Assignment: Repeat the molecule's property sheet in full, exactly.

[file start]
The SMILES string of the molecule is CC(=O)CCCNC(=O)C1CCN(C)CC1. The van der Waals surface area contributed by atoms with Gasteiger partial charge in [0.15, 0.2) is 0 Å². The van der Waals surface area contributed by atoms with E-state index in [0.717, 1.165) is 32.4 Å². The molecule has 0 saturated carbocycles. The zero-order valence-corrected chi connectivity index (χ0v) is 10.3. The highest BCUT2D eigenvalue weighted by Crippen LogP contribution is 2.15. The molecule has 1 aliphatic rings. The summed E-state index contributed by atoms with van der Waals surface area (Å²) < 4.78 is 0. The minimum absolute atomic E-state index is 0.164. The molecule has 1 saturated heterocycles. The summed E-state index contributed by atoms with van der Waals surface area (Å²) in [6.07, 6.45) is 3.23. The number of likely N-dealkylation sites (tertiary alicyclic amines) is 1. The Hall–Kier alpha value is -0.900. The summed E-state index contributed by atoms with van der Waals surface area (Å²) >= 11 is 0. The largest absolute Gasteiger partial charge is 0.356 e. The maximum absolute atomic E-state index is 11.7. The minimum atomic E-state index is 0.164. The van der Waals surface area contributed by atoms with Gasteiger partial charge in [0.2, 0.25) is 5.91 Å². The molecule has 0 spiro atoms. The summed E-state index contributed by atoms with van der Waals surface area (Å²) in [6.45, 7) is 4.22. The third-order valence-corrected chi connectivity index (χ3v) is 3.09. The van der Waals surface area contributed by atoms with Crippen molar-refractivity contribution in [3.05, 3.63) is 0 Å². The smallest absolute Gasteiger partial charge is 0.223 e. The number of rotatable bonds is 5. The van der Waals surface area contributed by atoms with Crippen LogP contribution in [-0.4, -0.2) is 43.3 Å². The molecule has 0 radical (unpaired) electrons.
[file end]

The SMILES string of the molecule is CC(=O)CCCNC(=O)C1CCN(C)CC1. The van der Waals surface area contributed by atoms with Gasteiger partial charge in [0.15, 0.2) is 0 Å². The van der Waals surface area contributed by atoms with E-state index in [0.717, 1.165) is 32.4 Å². The molecule has 0 saturated carbocycles. The zero-order valence-corrected chi connectivity index (χ0v) is 10.3. The highest BCUT2D eigenvalue weighted by Crippen LogP contribution is 2.15. The molecule has 1 aliphatic rings. The summed E-state index contributed by atoms with van der Waals surface area (Å²) < 4.78 is 0. The minimum absolute atomic E-state index is 0.164. The molecule has 1 saturated heterocycles. The summed E-state index contributed by atoms with van der Waals surface area (Å²) in [6.07, 6.45) is 3.23. The number of likely N-dealkylation sites (tertiary alicyclic amines) is 1. The Hall–Kier alpha value is -0.900. The summed E-state index contributed by atoms with van der Waals surface area (Å²) >= 11 is 0. The largest absolute Gasteiger partial charge is 0.356 e. The maximum absolute atomic E-state index is 11.7. The minimum atomic E-state index is 0.164. The van der Waals surface area contributed by atoms with Gasteiger partial charge in [0.2, 0.25) is 5.91 Å². The molecule has 0 spiro atoms. The summed E-state index contributed by atoms with van der Waals surface area (Å²) in [6.45, 7) is 4.22. The third-order valence-corrected chi connectivity index (χ3v) is 3.09. The van der Waals surface area contributed by atoms with Crippen molar-refractivity contribution in [3.05, 3.63) is 0 Å². The smallest absolute Gasteiger partial charge is 0.223 e. The number of rotatable bonds is 5. The van der Waals surface area contributed by atoms with Crippen LogP contribution in [-0.4, -0.2) is 43.3 Å². The molecule has 0 radical (unpaired) electrons.